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Home / Press Release / Political Arrests in Sochi Reflect Russia’s Escalating Crackdown on Dissent
February 18, 2014

Political Arrests in Sochi Reflect Russia’s Escalating Crackdown on Dissent

Washington, D.C. – Human Rights First today expressed concern over news reports that Russian authorities have arrested activists, journalists, and political dissenters - including Nadezhda Tolokonnikova and Maria Alyokhina of Pussy Riot - this weekend in Sochi. Reports indicate Russian police have made several arrests over the past few days, including that of transgender former Italian parliamentarian Vladimir Luxuria who held up a rainbow flag at the Olympics, migrant workers’ rights activist Seymon Simonov, and the two Pussy Riot Members.

“These targeted arrests are clearly another effort by Russian authorities to prevent voices of dissent from being visible in and around the Olympic Park,” said Human Rights First’s Shawn Gaylord, who just returned from Sochi this morning. “The Russian authorities’ relentless efforts to shut down freedom of expression, particularly when it is coming from the LGBT community, is further proof that Russia is more interested in creating a climate of fear for its citizens than allowing for the free exchange of ideas that characterize modern nations.”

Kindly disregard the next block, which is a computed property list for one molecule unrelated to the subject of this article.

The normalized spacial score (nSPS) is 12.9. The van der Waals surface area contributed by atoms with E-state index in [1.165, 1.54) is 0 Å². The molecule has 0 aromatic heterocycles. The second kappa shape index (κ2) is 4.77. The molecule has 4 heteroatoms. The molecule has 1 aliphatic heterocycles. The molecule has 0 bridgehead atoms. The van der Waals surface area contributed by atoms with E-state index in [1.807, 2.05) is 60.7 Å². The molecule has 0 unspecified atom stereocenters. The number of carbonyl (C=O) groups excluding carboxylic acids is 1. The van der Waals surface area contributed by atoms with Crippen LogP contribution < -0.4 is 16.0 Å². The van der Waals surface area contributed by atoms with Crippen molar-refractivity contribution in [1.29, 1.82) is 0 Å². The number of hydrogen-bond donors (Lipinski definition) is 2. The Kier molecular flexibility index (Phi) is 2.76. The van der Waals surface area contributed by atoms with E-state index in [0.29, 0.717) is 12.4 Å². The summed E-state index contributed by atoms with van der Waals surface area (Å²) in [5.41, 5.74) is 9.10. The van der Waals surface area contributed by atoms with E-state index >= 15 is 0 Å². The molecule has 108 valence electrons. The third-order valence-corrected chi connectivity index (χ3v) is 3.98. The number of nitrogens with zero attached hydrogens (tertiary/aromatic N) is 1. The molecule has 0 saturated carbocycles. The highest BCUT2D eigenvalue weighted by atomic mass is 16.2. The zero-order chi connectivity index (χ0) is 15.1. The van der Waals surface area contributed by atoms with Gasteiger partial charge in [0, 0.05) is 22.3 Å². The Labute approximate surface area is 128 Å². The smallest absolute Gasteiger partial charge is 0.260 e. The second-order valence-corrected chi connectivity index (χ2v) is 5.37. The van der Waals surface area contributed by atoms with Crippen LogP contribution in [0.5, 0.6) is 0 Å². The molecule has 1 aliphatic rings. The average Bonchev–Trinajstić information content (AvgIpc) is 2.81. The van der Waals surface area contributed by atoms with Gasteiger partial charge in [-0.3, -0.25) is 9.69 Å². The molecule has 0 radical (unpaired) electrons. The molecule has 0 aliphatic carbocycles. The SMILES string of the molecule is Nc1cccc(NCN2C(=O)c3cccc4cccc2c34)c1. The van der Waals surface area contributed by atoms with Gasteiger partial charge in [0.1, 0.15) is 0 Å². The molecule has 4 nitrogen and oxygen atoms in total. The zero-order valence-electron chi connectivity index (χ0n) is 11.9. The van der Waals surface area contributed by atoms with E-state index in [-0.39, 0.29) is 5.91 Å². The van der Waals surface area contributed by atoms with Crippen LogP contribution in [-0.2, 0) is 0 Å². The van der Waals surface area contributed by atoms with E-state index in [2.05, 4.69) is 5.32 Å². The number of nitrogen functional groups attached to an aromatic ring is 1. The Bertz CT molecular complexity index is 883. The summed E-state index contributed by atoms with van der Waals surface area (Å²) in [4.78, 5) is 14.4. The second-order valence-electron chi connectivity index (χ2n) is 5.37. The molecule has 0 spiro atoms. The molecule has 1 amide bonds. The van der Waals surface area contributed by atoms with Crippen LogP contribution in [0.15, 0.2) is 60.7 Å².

Simonov, Tolokonnikova, and Alyokhina were detained by police in Sochi under the alleged suspicion of theft and are being held along with several journalists and supporters at a police station in Adler. Human Rights First met with Simonov just last week to discuss the dire situation for migrant workers in Sochi. Simonov actively advocated for the rights of workers who have been forced to work in preparation for the Olympics under deplorable conditions.

An attorney for the Pussy Riot members reports that the women were beaten by police. Tolokonnikova and Alyokhina were released from prison in December under President Vladimir Putin’s amnesty bill. They had been serving sentences for  convictions of “hooliganism motivated by religious hatred or hostility” following an August 2012 nonviolent protest against President Putin and the Russian Orthodox Church in Moscow’s main cathedral. Russia’s approach to addressing hate crimes through the prism of extremism has led to an array of misuses against nonviolent dissenting voices including journalists, activists, independent media and religious organizations.

Human Rights First continues to urge the U.S. government to press Russian officials to clarify the application of the anti-propaganda law, as well as end the systematic persecution of civil society, and prevent the passage of further discriminatory laws.

For more information or to speak with Gaylord, please contact Mary Elizabeth Margolis at margolisme@humanrightsfirst.org or 212-845-5269.